5:30pm Wed 19 July 2017
Havelock North Function Centre 30 Te Mata Road, Havelock North
Dr Jim Walker, Scientist in the Pipfruit & Winegrape Entomology team at Plant & Food Research
Entry by gold coin donation
The past, present and future of integrated pest management in New Zealand fruit cropsPests and subsequently, the use of pesticide to deal with pests, has long been a problem for the New Zealand Pip Fruit industry, especially when it sought to gain access into new, high-value export markets. However, since the mid 1990s, the work carried out by Dr Jim Walker and his team has contributed to more than a 90 per cent reduction in insecticide use (kg/ha) by local apple growers. This includes the introduction of new natural enemies through to the development of selective pest management and use of semio-chemicals (pheromones) to support greater use of biological control in apple orchards. The development and implementation of these innovative pest control tactics are now central to today’s pest management systems. Dr Jim Walker, entomologist and Principal Scientist with Plant and Food Research, talks about this research as well as the future sustainability and biosecurity threats facing the apple industry.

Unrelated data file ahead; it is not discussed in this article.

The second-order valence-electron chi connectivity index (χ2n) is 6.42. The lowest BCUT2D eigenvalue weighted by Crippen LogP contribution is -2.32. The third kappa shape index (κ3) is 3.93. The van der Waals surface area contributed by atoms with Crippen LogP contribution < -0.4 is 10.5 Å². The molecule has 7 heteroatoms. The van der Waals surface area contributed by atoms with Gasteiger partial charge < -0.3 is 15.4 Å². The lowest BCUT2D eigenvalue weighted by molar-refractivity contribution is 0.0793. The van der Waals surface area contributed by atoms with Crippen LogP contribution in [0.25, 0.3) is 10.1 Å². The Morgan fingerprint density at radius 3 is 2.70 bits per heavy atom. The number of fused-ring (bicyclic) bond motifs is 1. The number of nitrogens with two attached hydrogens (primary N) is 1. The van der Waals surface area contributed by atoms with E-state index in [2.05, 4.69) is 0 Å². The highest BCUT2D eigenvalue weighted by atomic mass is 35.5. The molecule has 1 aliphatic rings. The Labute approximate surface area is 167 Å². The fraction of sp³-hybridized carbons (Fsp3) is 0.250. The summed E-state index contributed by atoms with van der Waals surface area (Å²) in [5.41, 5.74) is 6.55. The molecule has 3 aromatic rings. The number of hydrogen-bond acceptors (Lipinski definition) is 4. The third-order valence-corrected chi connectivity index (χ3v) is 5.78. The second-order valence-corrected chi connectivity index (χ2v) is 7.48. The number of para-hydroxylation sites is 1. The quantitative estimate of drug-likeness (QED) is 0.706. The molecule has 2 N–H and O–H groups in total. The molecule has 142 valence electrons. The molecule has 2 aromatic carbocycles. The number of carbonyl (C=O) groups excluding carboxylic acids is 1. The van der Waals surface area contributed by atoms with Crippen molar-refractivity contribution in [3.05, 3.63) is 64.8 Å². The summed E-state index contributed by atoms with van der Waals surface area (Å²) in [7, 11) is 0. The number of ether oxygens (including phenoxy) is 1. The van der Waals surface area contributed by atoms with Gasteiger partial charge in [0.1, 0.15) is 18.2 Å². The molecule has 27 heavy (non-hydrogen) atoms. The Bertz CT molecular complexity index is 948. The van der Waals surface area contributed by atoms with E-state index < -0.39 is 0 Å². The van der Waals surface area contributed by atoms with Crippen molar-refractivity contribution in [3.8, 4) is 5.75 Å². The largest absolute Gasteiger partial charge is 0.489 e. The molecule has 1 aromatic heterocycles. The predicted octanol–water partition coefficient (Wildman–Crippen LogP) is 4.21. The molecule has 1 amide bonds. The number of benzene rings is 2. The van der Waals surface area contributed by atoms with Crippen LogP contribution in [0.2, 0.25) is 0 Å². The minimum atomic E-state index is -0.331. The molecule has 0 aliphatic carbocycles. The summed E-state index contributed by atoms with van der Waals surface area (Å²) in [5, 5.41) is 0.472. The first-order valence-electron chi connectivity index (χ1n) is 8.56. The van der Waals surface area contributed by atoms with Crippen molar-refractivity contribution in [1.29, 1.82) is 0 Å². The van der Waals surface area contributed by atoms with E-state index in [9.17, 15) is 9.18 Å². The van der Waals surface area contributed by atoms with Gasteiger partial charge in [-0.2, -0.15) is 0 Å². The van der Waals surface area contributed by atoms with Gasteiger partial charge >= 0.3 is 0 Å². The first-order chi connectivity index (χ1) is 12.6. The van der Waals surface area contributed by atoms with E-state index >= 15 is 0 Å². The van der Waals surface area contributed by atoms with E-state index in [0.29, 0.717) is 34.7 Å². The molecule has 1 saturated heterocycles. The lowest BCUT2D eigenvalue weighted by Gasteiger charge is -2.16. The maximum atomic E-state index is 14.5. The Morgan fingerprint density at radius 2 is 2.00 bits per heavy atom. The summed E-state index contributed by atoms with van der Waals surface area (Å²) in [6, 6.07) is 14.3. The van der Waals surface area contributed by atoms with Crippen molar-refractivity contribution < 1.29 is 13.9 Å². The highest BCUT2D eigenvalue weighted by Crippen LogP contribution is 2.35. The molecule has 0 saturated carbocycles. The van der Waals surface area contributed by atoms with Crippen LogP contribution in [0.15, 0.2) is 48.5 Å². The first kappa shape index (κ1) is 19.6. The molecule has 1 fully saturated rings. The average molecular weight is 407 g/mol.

About the speaker:
Plant & Food Research scientist Dr Jim Walker leads a team of researchers focused on developing innovative tools and techniques for managing pests affecting the New Zealand horticultural industry. During his 30 year career, he has been involved in the development and introduction of the Integrated Fruit Production (IFP) programme in the New Zealand pipfruit sector. The IFP programme has resulted in the sector adopting pest monitoring, pest prediction models and alternative control methods, enabling apple growers to substantially reduce their use of pesticides. More recently Dr Walker has been involved with development of the sector’s ‘Apple Futures’ programme, focused on meeting the demand from consumers for high quality, residue-free fruit. He has also provided crucial guidance for the application of IFP to other sectors including wine grapes, summerfruit, citrus and onions.